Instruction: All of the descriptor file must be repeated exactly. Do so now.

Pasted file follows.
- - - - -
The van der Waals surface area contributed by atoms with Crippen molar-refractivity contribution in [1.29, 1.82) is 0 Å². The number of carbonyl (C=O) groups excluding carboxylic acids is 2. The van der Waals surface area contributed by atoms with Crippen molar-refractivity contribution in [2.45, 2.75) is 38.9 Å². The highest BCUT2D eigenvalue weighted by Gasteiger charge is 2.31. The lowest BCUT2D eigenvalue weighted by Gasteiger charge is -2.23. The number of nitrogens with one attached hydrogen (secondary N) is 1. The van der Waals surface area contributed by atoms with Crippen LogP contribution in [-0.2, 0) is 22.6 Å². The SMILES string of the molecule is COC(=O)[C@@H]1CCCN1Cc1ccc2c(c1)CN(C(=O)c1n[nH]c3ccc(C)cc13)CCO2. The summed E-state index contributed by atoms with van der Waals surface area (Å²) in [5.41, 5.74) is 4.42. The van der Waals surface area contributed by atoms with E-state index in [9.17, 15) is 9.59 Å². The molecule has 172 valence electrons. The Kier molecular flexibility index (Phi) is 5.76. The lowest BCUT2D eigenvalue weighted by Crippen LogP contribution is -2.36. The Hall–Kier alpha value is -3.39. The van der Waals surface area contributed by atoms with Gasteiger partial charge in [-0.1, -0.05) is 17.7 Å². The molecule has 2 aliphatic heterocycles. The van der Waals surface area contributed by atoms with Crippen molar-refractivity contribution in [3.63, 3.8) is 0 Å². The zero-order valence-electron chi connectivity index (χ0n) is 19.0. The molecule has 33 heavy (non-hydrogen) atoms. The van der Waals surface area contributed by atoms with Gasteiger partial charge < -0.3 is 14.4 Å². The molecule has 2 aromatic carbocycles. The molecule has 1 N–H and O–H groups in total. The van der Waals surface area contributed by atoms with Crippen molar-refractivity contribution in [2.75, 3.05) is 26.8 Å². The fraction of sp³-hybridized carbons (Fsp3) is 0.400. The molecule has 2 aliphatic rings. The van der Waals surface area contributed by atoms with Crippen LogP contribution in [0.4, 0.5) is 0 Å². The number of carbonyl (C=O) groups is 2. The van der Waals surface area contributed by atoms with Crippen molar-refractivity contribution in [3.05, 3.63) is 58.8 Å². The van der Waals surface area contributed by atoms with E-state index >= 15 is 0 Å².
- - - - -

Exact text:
The van der Waals surface area contributed by atoms with Crippen molar-refractivity contribution in [1.29, 1.82) is 0 Å². The number of carbonyl (C=O) groups excluding carboxylic acids is 2. The van der Waals surface area contributed by atoms with Crippen molar-refractivity contribution in [2.45, 2.75) is 38.9 Å². The highest BCUT2D eigenvalue weighted by Gasteiger charge is 2.31. The lowest BCUT2D eigenvalue weighted by Gasteiger charge is -2.23. The number of nitrogens with one attached hydrogen (secondary N) is 1. The van der Waals surface area contributed by atoms with Crippen LogP contribution in [-0.2, 0) is 22.6 Å². The SMILES string of the molecule is COC(=O)[C@@H]1CCCN1Cc1ccc2c(c1)CN(C(=O)c1n[nH]c3ccc(C)cc13)CCO2. The summed E-state index contributed by atoms with van der Waals surface area (Å²) in [5.41, 5.74) is 4.42. The van der Waals surface area contributed by atoms with E-state index in [9.17, 15) is 9.59 Å². The molecule has 172 valence electrons. The Kier molecular flexibility index (Phi) is 5.76. The lowest BCUT2D eigenvalue weighted by Crippen LogP contribution is -2.36. The Hall–Kier alpha value is -3.39. The van der Waals surface area contributed by atoms with Gasteiger partial charge in [-0.1, -0.05) is 17.7 Å². The molecule has 2 aliphatic heterocycles. The van der Waals surface area contributed by atoms with Crippen molar-refractivity contribution in [3.63, 3.8) is 0 Å². The zero-order valence-electron chi connectivity index (χ0n) is 19.0. The molecule has 33 heavy (non-hydrogen) atoms. The van der Waals surface area contributed by atoms with Gasteiger partial charge < -0.3 is 14.4 Å². The molecule has 2 aromatic carbocycles. The molecule has 1 N–H and O–H groups in total. The van der Waals surface area contributed by atoms with Crippen molar-refractivity contribution in [2.75, 3.05) is 26.8 Å². The fraction of sp³-hybridized carbons (Fsp3) is 0.400. The molecule has 2 aliphatic rings. The van der Waals surface area contributed by atoms with Crippen LogP contribution in [0.4, 0.5) is 0 Å². The number of carbonyl (C=O) groups is 2. The van der Waals surface area contributed by atoms with Crippen molar-refractivity contribution in [3.05, 3.63) is 58.8 Å². The van der Waals surface area contributed by atoms with E-state index >= 15 is 0 Å².